LA YOGA reviewed by Michael Mollura
Here's a release from one of Topanga Canyon's sweetest artists. With MILES BEYOND, flutist Suzanne Teng and percussionist Gilbert Levy string together a series of musical gems that feel as hones and as pure as any instrumental music heard today. The music blends Hindu and Asian influences with hints of African rhythms to complete the feel.
Of all of Teng's releases, this album seems appropriately titled since it feels like it goes miles beyond anywhere she has gone before as a composer. MILES BEYOND exemplifies Teng and Levy's growth as artists and as human beings with beautiful melodies that just soar through the ears with grace and ease. Levy uses Indian tablas, khol, karals and an assortment of shakers to produce a rich steady rhythm for which Teng performs her magic on the flute. All the tunes here were written, arranged and produced by Teng and Levy with some help from Fritz Heede.
Echoes January CD of the Month
Suzanne Teng's Miles Beyond
After several year's wait, flute player Suzanne Teng returns with a follow up to her imposing solo debut, Mystic Journey. Miles Beyond picks up on the global rhythms and world flutes that made her debut so compelling. The core of the album is Teng and percussionist Gilbert Levy, playing flutes and hand drums from India, Africa, Eygpt, and Persia. Their melodies and rhythms
spiral off each other in desert arabesques. Miles Beyond is a meticulously composed and arranged work with oud, string bass, keyboards and guitar fleshing out the sound in a music that uses traditional sounds for a new, pan-global music. Whether playing ocarina, Turkish ney, Indian bamboo flutes or the Balinese suling, she's a master pulling melodies out of the air and bending them in sensual, calligraphic designs. Miles Beyond is an auspicious first CD of the Month for 2004.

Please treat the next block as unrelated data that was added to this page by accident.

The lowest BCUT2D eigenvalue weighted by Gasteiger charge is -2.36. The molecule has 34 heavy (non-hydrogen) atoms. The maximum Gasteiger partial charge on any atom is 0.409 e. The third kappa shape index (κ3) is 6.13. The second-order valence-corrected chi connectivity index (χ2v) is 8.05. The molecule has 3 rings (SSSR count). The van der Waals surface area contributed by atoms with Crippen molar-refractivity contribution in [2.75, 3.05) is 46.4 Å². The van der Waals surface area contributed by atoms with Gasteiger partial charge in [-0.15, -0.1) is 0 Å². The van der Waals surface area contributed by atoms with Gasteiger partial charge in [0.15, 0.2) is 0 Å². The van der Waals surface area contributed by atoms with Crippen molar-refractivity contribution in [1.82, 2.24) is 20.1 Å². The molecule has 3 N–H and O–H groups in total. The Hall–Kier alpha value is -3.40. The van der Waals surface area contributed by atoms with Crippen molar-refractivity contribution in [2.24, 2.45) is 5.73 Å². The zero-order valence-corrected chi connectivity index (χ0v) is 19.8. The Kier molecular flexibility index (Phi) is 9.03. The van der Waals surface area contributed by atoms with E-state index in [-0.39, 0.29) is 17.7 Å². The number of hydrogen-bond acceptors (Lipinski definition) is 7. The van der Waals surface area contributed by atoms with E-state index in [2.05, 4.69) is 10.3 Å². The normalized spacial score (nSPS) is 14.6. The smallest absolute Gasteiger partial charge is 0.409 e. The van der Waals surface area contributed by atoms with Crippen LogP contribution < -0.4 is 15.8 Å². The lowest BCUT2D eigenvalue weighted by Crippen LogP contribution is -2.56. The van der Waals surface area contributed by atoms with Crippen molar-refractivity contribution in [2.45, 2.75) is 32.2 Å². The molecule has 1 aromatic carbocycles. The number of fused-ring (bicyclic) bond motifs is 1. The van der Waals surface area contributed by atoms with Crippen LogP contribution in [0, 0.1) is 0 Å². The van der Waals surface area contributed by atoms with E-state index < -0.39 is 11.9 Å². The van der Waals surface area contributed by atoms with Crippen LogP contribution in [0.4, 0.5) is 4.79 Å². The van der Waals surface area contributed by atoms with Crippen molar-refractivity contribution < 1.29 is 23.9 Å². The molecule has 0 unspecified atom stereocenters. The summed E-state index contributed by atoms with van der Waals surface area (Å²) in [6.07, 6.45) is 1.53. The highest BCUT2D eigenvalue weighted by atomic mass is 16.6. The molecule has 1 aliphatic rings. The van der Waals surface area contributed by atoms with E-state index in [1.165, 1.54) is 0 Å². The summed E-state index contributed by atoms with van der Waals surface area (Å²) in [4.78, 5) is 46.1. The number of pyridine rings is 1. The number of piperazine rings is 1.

By Tom Orr
This is a mystic journey indeed, and a highly enjoyable one. Suzanne Teng plays flutes from all corners of the globe, sideman Gilbert Levy does likewise with percussion, and additional participants provide instrumentation ranging from the familiar (guitar, bass, keyboard) to the exotic (sitar, oud, didgeridoo). Musically, there's a lot of ground covered in these instrumental pieces. Breezing through narious points in Africa, Latin and Native America, India, Indonesia, the Far East and on and on, the tracks are nonetheless remarkably cohesive, well arranged and musically and rhythmically engaging. Listen to how "Babylonians" unfurls majestically before dancing off into the sun, the dark continent cool of "Motherland" or the airy melancholy of "Sierra" and the title track. If you're not completely blissed out after the first sampling, don't blame Teng and her highly skilled crew. They know how to make "world" music in the best sense -- unpretentious, attuned and with an obvious love for the cultures they tap into. An absolutely wonderful album.
Gentle, healing, expansive and ambient new age soundscaped pieces with gorgeous wooden flute harmonies, tribal percussion, soft synth strings and an overall feeling of the mysterious.
YOGI TIMES reviewed by Bette Timm
A diverse, cross-continental mix of sounds and musical influences grace this new release. Suzanne Teng, an award-winning artist with PhD studies in Ethnomusicology as well as music and healing, has created memorable and uplifting compositions that merge cultures and melt boundaries.
Teng's rich and harmonious soundscapes often begin with melodies played on Turkish, Chinese and Indonesian flutes. These are layered with the voices of a variety of instruments including flamenco guitar, sitar and didgeridoo as well as hand drums from Iran, India, Africa and Egypt. All are skillfully played by Teng, her husband Gilbert Levy and other accomplished musicians.
The songs reflect their instrumental diversity, taking you on an imaginative world tour. The first piece is reminiscent of a Native American ceremony of the American Southwest. From there, we travel on to Babylonia where the rhythms take on a Middle Eastern feel. Balinese and Guatemalan melodies are also represented in Teng's unique and refreshing way.
Sensual and serene, this recording also reflects the love between Teng and Levy. On "Chicoy," we enter a magical cave in Guatemala where a shaman priest performs a spontaneous wedding ceremony for Teng and Levy.